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Skiing Outlook 2020: New owners, energy for 49 Degrees North

A skier completes a trick in the terrain park at 49 Degrees North.   (49 Degrees North/courtesy)
A skier completes a trick in the terrain park at 49 Degrees North.  (49 Degrees North/courtesy)
By John Nelson For The Spokesman-Review

New owners have brought some new energy to 49 Degrees North.

In 2019, CMR Lands LLC (which also owns Silver Mountain Resort) purchased the sprawling ski area near Chewelah, Washington, and this year riders will see a new snowmaking system on the slopes.

That goes along with the recent lodge remodel and installation of a magic carpet conveyor lift.

“We’re seeing a lot of new investment,” said Eric Bakken, general manager of 49 Degrees North.

The new snowmaking will serve about 30 acres of terrain and help the mountain open early in the season, Bakken said.

“In some years it might not even be needed,” he said.

That might include this season, with a snow-rich La Niña forecast for this winter. All the same, the resort is hustling to get it up and running this year, Bakken said.

On the mountain, 49 Degrees North’s strengths are rooted in its wide-open spaces. Intermediate cruisers are a big draw.

“We’ve got long fall-line advanced intermediate skiing unlike anything else in the Northwest,” Bakken said. “I tell people to check out our classics, like Silver Ridge and Mahre’s Gold.”

The resort is served by seven chairlifts falling off Chewelah Peak (5,774 feet) and Angel Peak (5,295 feet). Beyond the cruisers, 49 Degrees is known for its advanced, gladed tree skiing, Bakken said. Among the favorites is Cy’s Glades, falling off the shoulder of Chewelah Peak.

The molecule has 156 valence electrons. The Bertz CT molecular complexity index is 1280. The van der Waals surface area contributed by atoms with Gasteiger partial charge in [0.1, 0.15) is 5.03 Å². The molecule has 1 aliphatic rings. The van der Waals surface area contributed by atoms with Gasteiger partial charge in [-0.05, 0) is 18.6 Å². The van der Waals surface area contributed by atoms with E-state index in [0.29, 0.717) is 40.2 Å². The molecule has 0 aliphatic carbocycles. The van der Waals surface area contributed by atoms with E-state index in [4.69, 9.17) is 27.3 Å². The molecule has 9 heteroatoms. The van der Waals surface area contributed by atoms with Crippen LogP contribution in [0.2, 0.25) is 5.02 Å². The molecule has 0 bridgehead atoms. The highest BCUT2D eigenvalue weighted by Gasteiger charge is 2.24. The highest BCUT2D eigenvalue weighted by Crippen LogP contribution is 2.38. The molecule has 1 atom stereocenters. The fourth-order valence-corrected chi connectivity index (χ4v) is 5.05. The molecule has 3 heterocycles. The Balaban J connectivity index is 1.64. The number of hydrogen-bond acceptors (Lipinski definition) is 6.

The Sunrise Basin area of the resort also is popular, with a variety of advanced and intermediate runs served by a quad chairlift.

Off the slopes, the resort is hoping to get skiers to plan ahead and purchase tickets and lessons with a new online sales system.

“Resort-wide, people are going to see a lot more streamlined information flow because of our new point-of-sale system,” Bakken said. “We’re hoping that we can really cut people’s time when they’re not skiing.”

Most people who don’t have season passes are used to coming to the resort and standing in line at the ticket window. Bakken said he’s hoping the pandemic will teach people to plan ahead, but he’s also reluctant to end window ticket sales as other Inland Northwest resorts have done because of the pandemic.

“I’m not going to rule out walk-up ticket-window sales,” he said. “It may be during the peak parts of the season that we may go with online-only ticket sales, but I don’t think so.”

As for other COVID-19 changes, lodge space will be reduced.

“We’re hoping that people can gear up in their cars and if they’re going to bring their own food, eat in their cars,” Bakken said. “Our parking lot is pretty close to the main lift, so it’s pretty easy.”

Operational changes are bound to happen during the season, he added, but ski resorts are used to dealing with uncertainty.

“We’re staying flexible,” he said. “For us, (COVID-19 is) one more variable. We’re so used to having a lot of business operations variables thrown at us, like the weather. I think we’re innately a lot more flexible than a lot of other businesses.”

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